Posts Tagged ‘Noam Cohen’

How Wikipedia Became the Internet’s Good Cop

April 10, 2018

The title of this post is identical to the title of an article by Noam Cohen in the Outlook Section of the 8 April 2018 issue of the Washington Post. The subtitle is “To combat fake news, tech companies want the wisdom of the crowd.”

Actually it is not only tech companies, but it is everyone who should want the wisdom of the crowd. Moreover, the contributors to the Wikipedia constitute a very smart and intelligent crowd. There is a standard that needs to be reached to remain published in Wikipedia.

Wikipedia has sworn off advertising completely. Cohen writes, “When Tim Berners-Lee conceived the web, he imagined that it would look a lot like Wikipedia; that is, “ system in which sharing what you know or thought should be as easy as learning what somewhat else-knew.”

Wikipedia serves as a remedy to the Dunning-Kruger Effect. Previous healthy memory posts have written about the Dunning-Kruger Effect. The effect describes the phenomenon of people thinking they know much more about a topic than they actually know, compared to the knowledgeable individual who is painfully aware of how much he still doesn’t know about the topic in question. HM experiences this effect practically every time he consults the Wikipedia. He fairly soon becomes somewhat familiar with how much he does not know about the topic, and becomes engaged to remedy this shortcoming. But as the effect describes, the more you learn, typically the more you become aware of how much more there is still to learn.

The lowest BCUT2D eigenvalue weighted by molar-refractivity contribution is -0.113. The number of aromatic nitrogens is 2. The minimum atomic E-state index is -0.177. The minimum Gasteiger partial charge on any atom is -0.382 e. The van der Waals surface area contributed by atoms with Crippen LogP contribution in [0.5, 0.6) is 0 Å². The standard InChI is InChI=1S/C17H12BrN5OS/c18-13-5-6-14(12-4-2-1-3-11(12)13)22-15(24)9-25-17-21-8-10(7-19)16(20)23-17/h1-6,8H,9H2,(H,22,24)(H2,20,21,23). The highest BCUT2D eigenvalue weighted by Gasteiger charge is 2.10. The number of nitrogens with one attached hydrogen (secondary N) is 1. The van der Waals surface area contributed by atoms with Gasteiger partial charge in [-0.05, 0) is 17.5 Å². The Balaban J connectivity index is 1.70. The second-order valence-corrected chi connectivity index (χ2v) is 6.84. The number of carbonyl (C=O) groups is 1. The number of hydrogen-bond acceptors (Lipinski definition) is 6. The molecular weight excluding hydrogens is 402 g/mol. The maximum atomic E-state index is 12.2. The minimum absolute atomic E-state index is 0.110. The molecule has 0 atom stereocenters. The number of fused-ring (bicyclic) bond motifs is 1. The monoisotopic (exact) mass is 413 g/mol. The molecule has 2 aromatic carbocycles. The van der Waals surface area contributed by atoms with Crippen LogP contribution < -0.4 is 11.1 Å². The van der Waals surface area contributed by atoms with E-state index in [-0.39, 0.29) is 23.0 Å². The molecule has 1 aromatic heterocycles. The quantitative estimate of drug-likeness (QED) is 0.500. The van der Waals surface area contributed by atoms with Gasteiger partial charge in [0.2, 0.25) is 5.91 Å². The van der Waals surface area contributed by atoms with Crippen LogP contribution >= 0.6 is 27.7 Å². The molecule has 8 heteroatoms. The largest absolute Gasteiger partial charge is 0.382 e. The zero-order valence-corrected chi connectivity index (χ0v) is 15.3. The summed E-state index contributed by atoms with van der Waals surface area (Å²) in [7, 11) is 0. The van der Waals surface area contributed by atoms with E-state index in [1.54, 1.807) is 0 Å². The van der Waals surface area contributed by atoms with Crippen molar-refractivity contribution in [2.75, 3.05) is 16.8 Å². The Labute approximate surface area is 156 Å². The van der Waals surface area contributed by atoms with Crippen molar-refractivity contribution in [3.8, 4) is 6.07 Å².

It is not enough just learning the news of the day. Ultimately, this just results in superficial knowledge. In the Wikipedia, one can read meaningful integrated presentations on different topics. Infrequent trips to the Wikipedia are insufficient. The Wikipedia should become, at least, a daily habit.

The Wikipedia is also an outstanding tool for fostering growth mindsets. The practice of the daily learning of new information is emphasized in the healthy memory blog as being one of the primary means for fostering a healthy memory.

It appears that the Wikipedia has replaced the encyclopedia. In the traditional encyclopedia experts were hired to write about topics. The crowd-sourced Wikipedia provides a more diverse coverage of most topics.

© Douglas Griffith and, 2018. Unauthorized use and/or duplication of this material without express and written permission from this blog’s author and/or owner is strictly prohibited. Excerpts and links may be used, provided that full and clear credit is given to Douglas Griffith with appropriate and specific direction to the original content.